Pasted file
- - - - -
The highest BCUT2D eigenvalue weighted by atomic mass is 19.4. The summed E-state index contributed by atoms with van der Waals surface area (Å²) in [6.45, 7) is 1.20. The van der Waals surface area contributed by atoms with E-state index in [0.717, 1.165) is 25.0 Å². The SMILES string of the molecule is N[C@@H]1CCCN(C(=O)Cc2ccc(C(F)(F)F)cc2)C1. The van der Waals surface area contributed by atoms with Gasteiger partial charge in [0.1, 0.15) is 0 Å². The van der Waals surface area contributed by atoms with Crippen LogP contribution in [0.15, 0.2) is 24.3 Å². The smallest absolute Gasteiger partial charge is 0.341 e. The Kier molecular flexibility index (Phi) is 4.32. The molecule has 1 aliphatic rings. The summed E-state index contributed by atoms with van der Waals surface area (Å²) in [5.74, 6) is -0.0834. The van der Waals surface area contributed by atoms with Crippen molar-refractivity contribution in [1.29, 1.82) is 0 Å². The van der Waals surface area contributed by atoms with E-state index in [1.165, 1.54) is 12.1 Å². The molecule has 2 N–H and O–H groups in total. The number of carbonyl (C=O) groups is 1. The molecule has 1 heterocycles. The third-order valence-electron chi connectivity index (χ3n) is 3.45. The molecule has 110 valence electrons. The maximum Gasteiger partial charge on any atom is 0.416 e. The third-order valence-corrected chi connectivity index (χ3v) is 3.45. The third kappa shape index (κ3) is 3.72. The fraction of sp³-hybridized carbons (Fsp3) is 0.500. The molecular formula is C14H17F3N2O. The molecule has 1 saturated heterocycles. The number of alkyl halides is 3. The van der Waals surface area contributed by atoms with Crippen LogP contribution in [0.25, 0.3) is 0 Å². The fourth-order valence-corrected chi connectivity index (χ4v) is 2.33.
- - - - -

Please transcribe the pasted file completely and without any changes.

The highest BCUT2D eigenvalue weighted by atomic mass is 19.4. The summed E-state index contributed by atoms with van der Waals surface area (Å²) in [6.45, 7) is 1.20. The van der Waals surface area contributed by atoms with E-state index in [0.717, 1.165) is 25.0 Å². The SMILES string of the molecule is N[C@@H]1CCCN(C(=O)Cc2ccc(C(F)(F)F)cc2)C1. The van der Waals surface area contributed by atoms with Gasteiger partial charge in [0.1, 0.15) is 0 Å². The van der Waals surface area contributed by atoms with Crippen LogP contribution in [0.15, 0.2) is 24.3 Å². The smallest absolute Gasteiger partial charge is 0.341 e. The Kier molecular flexibility index (Phi) is 4.32. The molecule has 1 aliphatic rings. The summed E-state index contributed by atoms with van der Waals surface area (Å²) in [5.74, 6) is -0.0834. The van der Waals surface area contributed by atoms with Crippen molar-refractivity contribution in [1.29, 1.82) is 0 Å². The van der Waals surface area contributed by atoms with E-state index in [1.165, 1.54) is 12.1 Å². The molecule has 2 N–H and O–H groups in total. The number of carbonyl (C=O) groups is 1. The molecule has 1 heterocycles. The third-order valence-electron chi connectivity index (χ3n) is 3.45. The molecule has 110 valence electrons. The maximum Gasteiger partial charge on any atom is 0.416 e. The third-order valence-corrected chi connectivity index (χ3v) is 3.45. The third kappa shape index (κ3) is 3.72. The fraction of sp³-hybridized carbons (Fsp3) is 0.500. The molecular formula is C14H17F3N2O. The molecule has 1 saturated heterocycles. The number of alkyl halides is 3. The van der Waals surface area contributed by atoms with Crippen LogP contribution in [0.25, 0.3) is 0 Å². The fourth-order valence-corrected chi connectivity index (χ4v) is 2.33.